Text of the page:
Saturday, November 12, 2011

I Can't, Sir!

By Philip Gardocki
This took place around 1975. This gives you an idea of the military mindset regarding its enlisted personnel of the time. Unfortunately this mindset eventually led to tragic consequences.

All service men serve multiple duties. In the Navy, only the most educated personnel were assumed responsible enough to guard the ship from intruders. So, the PRP, or Personal Reliability Program, was populated mainly with Electronic Technicians, otherwise called "Twigits"*. Drills to lock down the sensitive areas of the ships were practiced daily, but usually after normal working hours.

One winter evening, on board USS Oklahoma City CG-5, such a drill found a petty officer, dressed only in a towel, wet from a shower, and positioned at the highest point of the ship with his pistol. When a drill was over, no man could actually leave his post until personally relieved by an officer in the security chain of command. Shivering from the cold, he waited an interminable time for the weapons officer to relieve him. The officer, a new ensign, climbed to the O5 level, and issued an order, "Sailor, load your gun."

As this was not the expected order, the surprised petty officer did nothing but shiver for about 10 seconds.
The officer repeated the order, "Sailor, load your gun."

Finally, the Petty Officer responded, "I can’t, sir."

The officer, actually perked up, thinking he was going to get to berate someone for incompetence."Why not?" he asked.

"I wasn’t issued any ammunition," replied the Petty Officer.

This story was probably replayed thousands of times. The most egregious variation on the story may be that M-16’s were being stolen from cadets guarding the gates at West Point. It finally hit home hard enough that the lunacy of sending unarmed men to defend sensitive areas was eventually reversed, and the first reaction teams were issued ammunition - with the admonition of a courts martial should anyone actually load a weapon without express orders.

  *The derisive and or affectionate titles for the various enlisted job classifications were "Twiget", "Snipe", "Airdale", "Nuke", "Bubblehead", "Rider", "Scope Dope", "Pecker Checker", "Rivithead", "Sub-mariner" and "Deck Ape".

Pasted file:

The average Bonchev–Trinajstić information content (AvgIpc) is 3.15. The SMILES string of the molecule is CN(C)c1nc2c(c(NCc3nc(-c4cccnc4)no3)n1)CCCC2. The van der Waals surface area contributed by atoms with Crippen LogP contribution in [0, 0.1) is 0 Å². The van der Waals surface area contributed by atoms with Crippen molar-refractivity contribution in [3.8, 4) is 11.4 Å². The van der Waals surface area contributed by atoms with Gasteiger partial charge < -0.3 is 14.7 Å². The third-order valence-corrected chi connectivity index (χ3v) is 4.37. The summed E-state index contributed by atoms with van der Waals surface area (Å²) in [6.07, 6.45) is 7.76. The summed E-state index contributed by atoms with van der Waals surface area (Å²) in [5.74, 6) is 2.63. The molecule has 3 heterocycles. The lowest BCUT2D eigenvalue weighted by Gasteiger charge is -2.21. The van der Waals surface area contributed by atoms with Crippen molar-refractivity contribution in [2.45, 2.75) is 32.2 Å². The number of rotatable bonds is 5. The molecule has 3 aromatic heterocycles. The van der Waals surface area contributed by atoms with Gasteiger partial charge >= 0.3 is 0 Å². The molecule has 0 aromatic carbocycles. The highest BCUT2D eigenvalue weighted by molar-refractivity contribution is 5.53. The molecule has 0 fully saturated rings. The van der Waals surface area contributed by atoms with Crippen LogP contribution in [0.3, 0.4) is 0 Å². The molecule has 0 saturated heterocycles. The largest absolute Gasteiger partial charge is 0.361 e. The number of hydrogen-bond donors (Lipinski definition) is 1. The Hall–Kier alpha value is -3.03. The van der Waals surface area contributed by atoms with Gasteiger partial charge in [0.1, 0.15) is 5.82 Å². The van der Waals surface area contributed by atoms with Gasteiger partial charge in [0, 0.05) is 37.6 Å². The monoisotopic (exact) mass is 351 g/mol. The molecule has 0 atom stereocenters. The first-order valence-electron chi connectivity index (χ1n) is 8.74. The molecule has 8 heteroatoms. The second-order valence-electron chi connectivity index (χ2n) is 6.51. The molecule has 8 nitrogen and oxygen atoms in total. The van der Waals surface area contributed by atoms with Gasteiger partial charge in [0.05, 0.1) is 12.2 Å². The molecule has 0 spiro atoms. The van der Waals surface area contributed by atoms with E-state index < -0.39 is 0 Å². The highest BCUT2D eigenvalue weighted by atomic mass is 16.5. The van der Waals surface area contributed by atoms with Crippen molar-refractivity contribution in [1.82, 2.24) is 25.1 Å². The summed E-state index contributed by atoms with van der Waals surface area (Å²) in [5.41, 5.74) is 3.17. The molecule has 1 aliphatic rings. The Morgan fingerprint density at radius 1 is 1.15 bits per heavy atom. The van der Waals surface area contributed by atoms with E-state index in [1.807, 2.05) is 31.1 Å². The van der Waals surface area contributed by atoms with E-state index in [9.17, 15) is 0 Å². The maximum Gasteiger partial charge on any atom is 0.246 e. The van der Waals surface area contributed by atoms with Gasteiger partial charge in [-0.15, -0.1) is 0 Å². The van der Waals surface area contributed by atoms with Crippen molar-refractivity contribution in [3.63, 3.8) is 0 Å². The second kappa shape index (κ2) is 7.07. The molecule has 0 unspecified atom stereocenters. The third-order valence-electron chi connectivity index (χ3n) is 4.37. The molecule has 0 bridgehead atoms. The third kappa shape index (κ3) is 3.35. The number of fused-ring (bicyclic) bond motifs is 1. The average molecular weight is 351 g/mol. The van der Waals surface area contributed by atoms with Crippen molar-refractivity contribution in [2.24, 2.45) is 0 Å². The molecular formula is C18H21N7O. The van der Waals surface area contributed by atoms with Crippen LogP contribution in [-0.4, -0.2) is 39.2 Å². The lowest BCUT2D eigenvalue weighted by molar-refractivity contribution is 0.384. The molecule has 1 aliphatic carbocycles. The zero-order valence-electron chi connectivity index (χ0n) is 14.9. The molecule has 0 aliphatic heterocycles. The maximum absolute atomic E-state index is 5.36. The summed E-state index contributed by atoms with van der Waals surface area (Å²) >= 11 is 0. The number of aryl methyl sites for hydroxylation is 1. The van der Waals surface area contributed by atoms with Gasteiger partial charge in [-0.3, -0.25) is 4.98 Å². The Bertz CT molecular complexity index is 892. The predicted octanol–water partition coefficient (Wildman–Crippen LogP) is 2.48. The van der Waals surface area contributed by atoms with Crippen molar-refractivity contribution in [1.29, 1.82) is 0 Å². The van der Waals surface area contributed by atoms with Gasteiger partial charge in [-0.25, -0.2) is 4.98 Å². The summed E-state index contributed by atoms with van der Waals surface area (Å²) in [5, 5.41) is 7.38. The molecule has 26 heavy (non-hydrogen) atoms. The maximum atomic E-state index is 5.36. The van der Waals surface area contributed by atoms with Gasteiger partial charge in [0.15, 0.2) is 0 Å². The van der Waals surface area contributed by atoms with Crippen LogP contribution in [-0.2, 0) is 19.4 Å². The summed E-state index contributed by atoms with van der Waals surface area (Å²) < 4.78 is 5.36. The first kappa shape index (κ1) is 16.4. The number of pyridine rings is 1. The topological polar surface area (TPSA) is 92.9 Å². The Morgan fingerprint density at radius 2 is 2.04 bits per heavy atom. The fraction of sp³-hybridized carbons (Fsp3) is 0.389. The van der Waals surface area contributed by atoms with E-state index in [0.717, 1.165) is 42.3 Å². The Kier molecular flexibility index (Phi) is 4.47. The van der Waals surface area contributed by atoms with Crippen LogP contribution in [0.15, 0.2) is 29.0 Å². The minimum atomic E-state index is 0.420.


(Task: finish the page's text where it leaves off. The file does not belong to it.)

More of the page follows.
Tragic consequences.
Dateline Lebanon , October 23, 1983 . 241 marines were killed when their barracks was targeted by a suicide truck bomber. Even though the barracks was guarded by several machine gun nests, none of the weapons were loaded.


  1. Dateline: Surf/Turf Patrol line, Persian Gulf, 17 May 1987. USS Stark hit by two Iraqi Exocets, 37 KIA, 21 WIA. Something not common knowledge is that one man responded exactly correctly prior to the hit - the forward lookout manned the port .50cal M2HB and attempted to fire - but the ammo was secured as it was after sunset, and the .50 were only intended to be used against small craft.

    Stark managed to do everything wrong before she was hit, but deserved a BZ for doing everything right afterwards. I heard the whole story in an 4 hour class at the SWO reserve midgrade course at Newport in 1991.

    Phil I probably missed you on the King, I was with NR DDG King 4113 from Oct 1984 to Jan 1991, ending up as CO of the ~120 man reserve unit. I first mobilized to King Thanksgiving 1984, taking 25 men with me to meet her in Rota for the trip back across the pond. But that engendered another sea story.

  2. Thanks Darrell. I left the King in 82. And yes, the Stark effectively did everything wrong. As a former FTM, I know when you are in that environment you track inbounds with a FC radar. ("in God, we trust, all others we track" The 55B would have picked up missile separation, and then provide an option to track that incoming. On the other hand, the Iraqi's were regarded as "friendly" of sorts. I have never heard what motivated the attack. We also have to give credit to the Iraqi pilot. He did everything right. He waited to fire after the 48 had swept past him, giving the missile 8 seconds to drop to the sea level. You also have to give credit to the DC crew and the ship architects. The Stark stayed afloat, the Sheffield, which was a larger ship, sank.